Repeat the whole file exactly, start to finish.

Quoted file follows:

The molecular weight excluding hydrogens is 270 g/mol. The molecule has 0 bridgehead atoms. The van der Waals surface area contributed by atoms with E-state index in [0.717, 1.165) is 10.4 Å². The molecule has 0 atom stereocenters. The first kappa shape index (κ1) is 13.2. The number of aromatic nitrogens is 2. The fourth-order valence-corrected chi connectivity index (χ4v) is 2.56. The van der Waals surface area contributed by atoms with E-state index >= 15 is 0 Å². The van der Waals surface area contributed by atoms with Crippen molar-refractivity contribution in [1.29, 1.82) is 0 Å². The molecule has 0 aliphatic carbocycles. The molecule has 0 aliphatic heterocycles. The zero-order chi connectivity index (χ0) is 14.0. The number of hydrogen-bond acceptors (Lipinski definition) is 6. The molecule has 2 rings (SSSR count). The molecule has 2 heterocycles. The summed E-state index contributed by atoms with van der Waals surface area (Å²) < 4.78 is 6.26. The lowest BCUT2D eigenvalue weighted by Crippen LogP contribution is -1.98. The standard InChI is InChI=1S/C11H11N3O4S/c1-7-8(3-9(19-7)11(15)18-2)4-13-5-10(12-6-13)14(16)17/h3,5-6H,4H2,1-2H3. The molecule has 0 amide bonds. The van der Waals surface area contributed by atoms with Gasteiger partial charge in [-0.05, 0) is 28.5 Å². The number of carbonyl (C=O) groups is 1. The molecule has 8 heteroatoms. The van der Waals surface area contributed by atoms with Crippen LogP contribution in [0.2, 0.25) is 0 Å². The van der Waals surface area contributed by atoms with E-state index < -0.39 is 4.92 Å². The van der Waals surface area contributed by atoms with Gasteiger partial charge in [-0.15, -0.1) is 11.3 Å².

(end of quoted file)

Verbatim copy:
The molecular weight excluding hydrogens is 270 g/mol. The molecule has 0 bridgehead atoms. The van der Waals surface area contributed by atoms with E-state index in [0.717, 1.165) is 10.4 Å². The molecule has 0 atom stereocenters. The first kappa shape index (κ1) is 13.2. The number of aromatic nitrogens is 2. The fourth-order valence-corrected chi connectivity index (χ4v) is 2.56. The van der Waals surface area contributed by atoms with E-state index >= 15 is 0 Å². The van der Waals surface area contributed by atoms with Crippen molar-refractivity contribution in [1.29, 1.82) is 0 Å². The molecule has 0 aliphatic carbocycles. The molecule has 0 aliphatic heterocycles. The zero-order chi connectivity index (χ0) is 14.0. The number of hydrogen-bond acceptors (Lipinski definition) is 6. The molecule has 2 rings (SSSR count). The molecule has 2 heterocycles. The summed E-state index contributed by atoms with van der Waals surface area (Å²) < 4.78 is 6.26. The lowest BCUT2D eigenvalue weighted by Crippen LogP contribution is -1.98. The standard InChI is InChI=1S/C11H11N3O4S/c1-7-8(3-9(19-7)11(15)18-2)4-13-5-10(12-6-13)14(16)17/h3,5-6H,4H2,1-2H3. The molecule has 0 amide bonds. The van der Waals surface area contributed by atoms with Gasteiger partial charge in [-0.05, 0) is 28.5 Å². The number of carbonyl (C=O) groups is 1. The molecule has 8 heteroatoms. The van der Waals surface area contributed by atoms with Crippen LogP contribution in [0.2, 0.25) is 0 Å². The van der Waals surface area contributed by atoms with E-state index < -0.39 is 4.92 Å². The van der Waals surface area contributed by atoms with Gasteiger partial charge in [-0.15, -0.1) is 11.3 Å².